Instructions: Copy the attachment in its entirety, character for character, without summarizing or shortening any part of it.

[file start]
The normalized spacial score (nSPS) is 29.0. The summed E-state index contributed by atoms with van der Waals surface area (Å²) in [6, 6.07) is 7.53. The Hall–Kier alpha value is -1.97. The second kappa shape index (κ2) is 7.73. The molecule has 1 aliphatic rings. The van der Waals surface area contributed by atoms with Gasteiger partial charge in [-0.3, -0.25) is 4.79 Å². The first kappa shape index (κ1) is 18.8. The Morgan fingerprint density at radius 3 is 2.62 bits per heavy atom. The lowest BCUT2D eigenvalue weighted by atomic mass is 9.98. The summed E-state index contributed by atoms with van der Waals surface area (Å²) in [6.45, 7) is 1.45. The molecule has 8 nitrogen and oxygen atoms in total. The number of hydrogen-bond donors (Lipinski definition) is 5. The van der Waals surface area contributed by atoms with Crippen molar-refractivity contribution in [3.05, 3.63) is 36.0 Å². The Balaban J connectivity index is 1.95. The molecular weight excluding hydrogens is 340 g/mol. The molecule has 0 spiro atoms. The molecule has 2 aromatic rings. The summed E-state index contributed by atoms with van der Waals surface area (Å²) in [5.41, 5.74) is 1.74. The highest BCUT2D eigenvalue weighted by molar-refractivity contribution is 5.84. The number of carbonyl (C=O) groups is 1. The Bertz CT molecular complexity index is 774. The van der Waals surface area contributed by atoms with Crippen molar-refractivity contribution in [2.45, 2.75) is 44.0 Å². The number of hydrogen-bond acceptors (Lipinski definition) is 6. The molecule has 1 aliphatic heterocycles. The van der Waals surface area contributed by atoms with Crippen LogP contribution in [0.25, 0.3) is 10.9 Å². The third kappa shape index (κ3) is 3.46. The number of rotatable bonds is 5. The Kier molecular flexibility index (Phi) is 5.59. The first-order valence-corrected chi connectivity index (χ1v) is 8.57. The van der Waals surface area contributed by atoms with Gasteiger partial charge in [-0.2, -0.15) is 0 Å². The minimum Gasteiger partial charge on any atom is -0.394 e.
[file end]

The normalized spacial score (nSPS) is 29.0. The summed E-state index contributed by atoms with van der Waals surface area (Å²) in [6, 6.07) is 7.53. The Hall–Kier alpha value is -1.97. The second kappa shape index (κ2) is 7.73. The molecule has 1 aliphatic rings. The van der Waals surface area contributed by atoms with Gasteiger partial charge in [-0.3, -0.25) is 4.79 Å². The first kappa shape index (κ1) is 18.8. The Morgan fingerprint density at radius 3 is 2.62 bits per heavy atom. The lowest BCUT2D eigenvalue weighted by atomic mass is 9.98. The summed E-state index contributed by atoms with van der Waals surface area (Å²) in [6.45, 7) is 1.45. The molecule has 8 nitrogen and oxygen atoms in total. The number of hydrogen-bond donors (Lipinski definition) is 5. The van der Waals surface area contributed by atoms with Crippen molar-refractivity contribution in [3.05, 3.63) is 36.0 Å². The Balaban J connectivity index is 1.95. The molecular weight excluding hydrogens is 340 g/mol. The molecule has 0 spiro atoms. The molecule has 2 aromatic rings. The summed E-state index contributed by atoms with van der Waals surface area (Å²) in [5.41, 5.74) is 1.74. The highest BCUT2D eigenvalue weighted by molar-refractivity contribution is 5.84. The number of carbonyl (C=O) groups is 1. The Bertz CT molecular complexity index is 774. The van der Waals surface area contributed by atoms with Crippen molar-refractivity contribution in [2.45, 2.75) is 44.0 Å². The number of hydrogen-bond acceptors (Lipinski definition) is 6. The molecule has 1 aliphatic heterocycles. The van der Waals surface area contributed by atoms with Crippen LogP contribution in [0.25, 0.3) is 10.9 Å². The third kappa shape index (κ3) is 3.46. The number of rotatable bonds is 5. The Kier molecular flexibility index (Phi) is 5.59. The first-order valence-corrected chi connectivity index (χ1v) is 8.57. The van der Waals surface area contributed by atoms with Gasteiger partial charge in [-0.2, -0.15) is 0 Å². The minimum Gasteiger partial charge on any atom is -0.394 e.